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Discreteness and the Welfare Cost of Labour Supply Tax Distortions

We compare the welfare costs of tax distortions of labour supply in one and two member household discrete and continuous labour supply (leisure consumption) choice models. In the discrete models taxes induce a large response from a subset of the population, while the majority of the population exhibits unchanged behaviour. In contrast the majority of the population reacts to tax changes in continuous models. Models are made comparable by calibrating to the same aggregate uncompensated labour supply elasticities in discrete and continuous models. The welfare costs of similar taxes are significantly different when individuals face discrete labour supply choices than when they choose working hours continuously, and vary with tax rates in different ways. Analysis of results from these models show that discrete choice matters in the assessment of the costs of labour supply tax distortions.

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Paper provided by University of Western Ontario, Department of Economics in its series UWO Department of Economics Working Papers with number 20023.

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Date of creation: May 2002
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Handle: RePEc:uwo:uwowop:20023
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Department of Economics, Reference Centre, Social Science Centre, University of Western Ontario, London, Ontario, Canada N6A 5C2

Phone: 519-661-2111 Ext.85244
Web page: http://economics.uwo.ca/research/research_papers/department_working_papers.html

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  1. Cogan, John F, 1981. "Fixed Costs and Labor Supply," Econometrica, Econometric Society, vol. 49(4), pages 945-63, June.
  2. Ian Walker & Ian Preston, 1999. "Welfare measurement in labour supply models with nonlinear budget constraints," Journal of Population Economics, Springer;European Society for Population Economics, vol. 12(3), pages 343-361.
  3. Hansen, Gary D., 1985. "Indivisible labor and the business cycle," Journal of Monetary Economics, Elsevier, vol. 16(3), pages 309-327, November.
  4. Shoven,John B. & Whalley,John, 1992. "Applying General Equilibrium," Cambridge Books, Cambridge University Press, number 9780521319867, Junio.
  5. Rosen, Harvey S, 1976. "Taxes in a Labor Supply Model with Joint Wage-Hours Determination," Econometrica, Econometric Society, vol. 44(3), pages 485-507, May.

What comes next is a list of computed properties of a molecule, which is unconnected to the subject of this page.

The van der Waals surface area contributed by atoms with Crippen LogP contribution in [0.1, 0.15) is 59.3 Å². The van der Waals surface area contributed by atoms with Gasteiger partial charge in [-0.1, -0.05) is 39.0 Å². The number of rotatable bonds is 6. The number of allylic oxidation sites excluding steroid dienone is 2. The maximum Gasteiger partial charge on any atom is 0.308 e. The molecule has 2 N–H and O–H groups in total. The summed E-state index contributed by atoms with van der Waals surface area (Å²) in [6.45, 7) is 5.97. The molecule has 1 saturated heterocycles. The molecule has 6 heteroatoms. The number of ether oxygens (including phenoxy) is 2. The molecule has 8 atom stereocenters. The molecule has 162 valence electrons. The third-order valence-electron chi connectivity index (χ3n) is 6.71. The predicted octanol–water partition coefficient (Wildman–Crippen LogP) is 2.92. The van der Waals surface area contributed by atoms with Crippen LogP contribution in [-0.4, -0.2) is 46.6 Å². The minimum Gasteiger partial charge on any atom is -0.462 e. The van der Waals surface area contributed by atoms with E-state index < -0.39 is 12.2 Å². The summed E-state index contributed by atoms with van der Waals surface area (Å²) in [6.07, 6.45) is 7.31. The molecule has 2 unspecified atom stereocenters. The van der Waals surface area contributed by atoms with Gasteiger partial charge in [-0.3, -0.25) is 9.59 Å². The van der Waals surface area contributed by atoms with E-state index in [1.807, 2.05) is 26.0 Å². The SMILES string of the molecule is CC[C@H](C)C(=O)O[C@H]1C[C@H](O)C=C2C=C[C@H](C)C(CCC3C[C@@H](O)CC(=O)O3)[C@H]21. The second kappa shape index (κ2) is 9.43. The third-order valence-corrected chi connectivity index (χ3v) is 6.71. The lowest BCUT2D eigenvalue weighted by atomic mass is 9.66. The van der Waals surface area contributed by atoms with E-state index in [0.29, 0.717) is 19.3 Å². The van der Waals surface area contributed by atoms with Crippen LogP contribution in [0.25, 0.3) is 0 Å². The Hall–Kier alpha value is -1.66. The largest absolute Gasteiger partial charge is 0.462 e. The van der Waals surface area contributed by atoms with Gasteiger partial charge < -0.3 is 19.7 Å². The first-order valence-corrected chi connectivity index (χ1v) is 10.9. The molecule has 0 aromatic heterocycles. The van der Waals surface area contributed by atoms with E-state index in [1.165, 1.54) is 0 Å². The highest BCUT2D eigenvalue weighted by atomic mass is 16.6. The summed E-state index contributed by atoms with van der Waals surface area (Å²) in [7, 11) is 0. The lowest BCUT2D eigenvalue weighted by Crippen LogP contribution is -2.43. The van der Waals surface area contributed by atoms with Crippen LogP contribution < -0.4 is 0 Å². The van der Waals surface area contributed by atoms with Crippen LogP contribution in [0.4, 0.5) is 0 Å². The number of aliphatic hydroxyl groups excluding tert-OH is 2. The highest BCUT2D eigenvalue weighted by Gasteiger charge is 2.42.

6. Martijn P. Tummers & Isolde Woittiez, 1991. "A Simultaneous Wage and Labor Supply Model with Hours Restrictions," Journal of Human Resources, University of Wisconsin Press, vol. 26(3), pages 393-423.
  7. Shulamit Kahn & Kevin Lang, 1988. "The Effects of Hours Constraints on Labor Supply Estimates," NBER Working Papers 2647, National Bureau of Economic Research, Inc.
  8. William T. Dickens & Shelly J. Lundberg, 1985. "Hours Restrictions and Labor Supply," NBER Working Papers 1638, National Bureau of Economic Research, Inc.
  9. Blundell, Richard & Macurdy, Thomas, 1999. "Labor supply: A review of alternative approaches," Handbook of Labor Economics, in: O. Ashenfelter & D. Card (ed.), Handbook of Labor Economics, edition 1, volume 3, chapter 27, pages 1559-1695 Elsevier.
  10. Stewart, M.B. & Swaffield, J.K., 1996. "Constraints on the Desired Hours of Work of British Men," The Warwick Economics Research Paper Series (TWERPS) 468, University of Warwick, Department of Economics.
  11. Piggott, John & Whalley, John, 1996. "The Tax Unit and Household Production," Journal of Political Economy, University of Chicago Press, vol. 104(2), pages 398-418, April.
  12. Richard Blundell, 1992. "Labour supply and taxation: a survey," Fiscal Studies, Institute for Fiscal Studies, vol. 13(3), pages 15-40, January.
  13. Thomas MaCurdy & David Green & Harry Paarsch, 1990. "Assessing Empirical Approaches for Analyzing Taxes and Labor Supply," Journal of Human Resources, University of Wisconsin Press, vol. 25(3), pages 415-490.
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